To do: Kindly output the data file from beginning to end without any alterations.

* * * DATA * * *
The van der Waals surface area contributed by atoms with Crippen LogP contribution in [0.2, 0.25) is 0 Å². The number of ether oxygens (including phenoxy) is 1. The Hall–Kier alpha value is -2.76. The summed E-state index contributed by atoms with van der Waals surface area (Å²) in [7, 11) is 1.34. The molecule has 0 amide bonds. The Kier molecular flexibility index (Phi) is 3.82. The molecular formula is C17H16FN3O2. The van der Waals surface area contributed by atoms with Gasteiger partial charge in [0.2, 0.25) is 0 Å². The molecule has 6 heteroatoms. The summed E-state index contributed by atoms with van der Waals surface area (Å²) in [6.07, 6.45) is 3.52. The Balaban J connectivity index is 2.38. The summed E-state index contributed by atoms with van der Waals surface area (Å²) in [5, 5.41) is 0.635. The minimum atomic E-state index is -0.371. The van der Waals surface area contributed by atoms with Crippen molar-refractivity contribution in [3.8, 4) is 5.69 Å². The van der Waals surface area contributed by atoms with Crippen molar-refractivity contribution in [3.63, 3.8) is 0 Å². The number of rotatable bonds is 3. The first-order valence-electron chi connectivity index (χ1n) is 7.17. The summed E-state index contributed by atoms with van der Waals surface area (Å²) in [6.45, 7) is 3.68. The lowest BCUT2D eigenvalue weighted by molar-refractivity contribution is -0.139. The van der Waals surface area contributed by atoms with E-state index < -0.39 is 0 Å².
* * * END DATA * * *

The van der Waals surface area contributed by atoms with Crippen LogP contribution in [0.2, 0.25) is 0 Å². The number of ether oxygens (including phenoxy) is 1. The Hall–Kier alpha value is -2.76. The summed E-state index contributed by atoms with van der Waals surface area (Å²) in [7, 11) is 1.34. The molecule has 0 amide bonds. The Kier molecular flexibility index (Phi) is 3.82. The molecular formula is C17H16FN3O2. The van der Waals surface area contributed by atoms with Gasteiger partial charge in [0.2, 0.25) is 0 Å². The molecule has 6 heteroatoms. The summed E-state index contributed by atoms with van der Waals surface area (Å²) in [6.07, 6.45) is 3.52. The Balaban J connectivity index is 2.38. The summed E-state index contributed by atoms with van der Waals surface area (Å²) in [5, 5.41) is 0.635. The minimum atomic E-state index is -0.371. The van der Waals surface area contributed by atoms with Crippen molar-refractivity contribution in [3.8, 4) is 5.69 Å². The van der Waals surface area contributed by atoms with Crippen molar-refractivity contribution in [3.63, 3.8) is 0 Å². The number of rotatable bonds is 3. The first-order valence-electron chi connectivity index (χ1n) is 7.17. The summed E-state index contributed by atoms with van der Waals surface area (Å²) in [6.45, 7) is 3.68. The lowest BCUT2D eigenvalue weighted by molar-refractivity contribution is -0.139. The van der Waals surface area contributed by atoms with E-state index < -0.39 is 0 Å².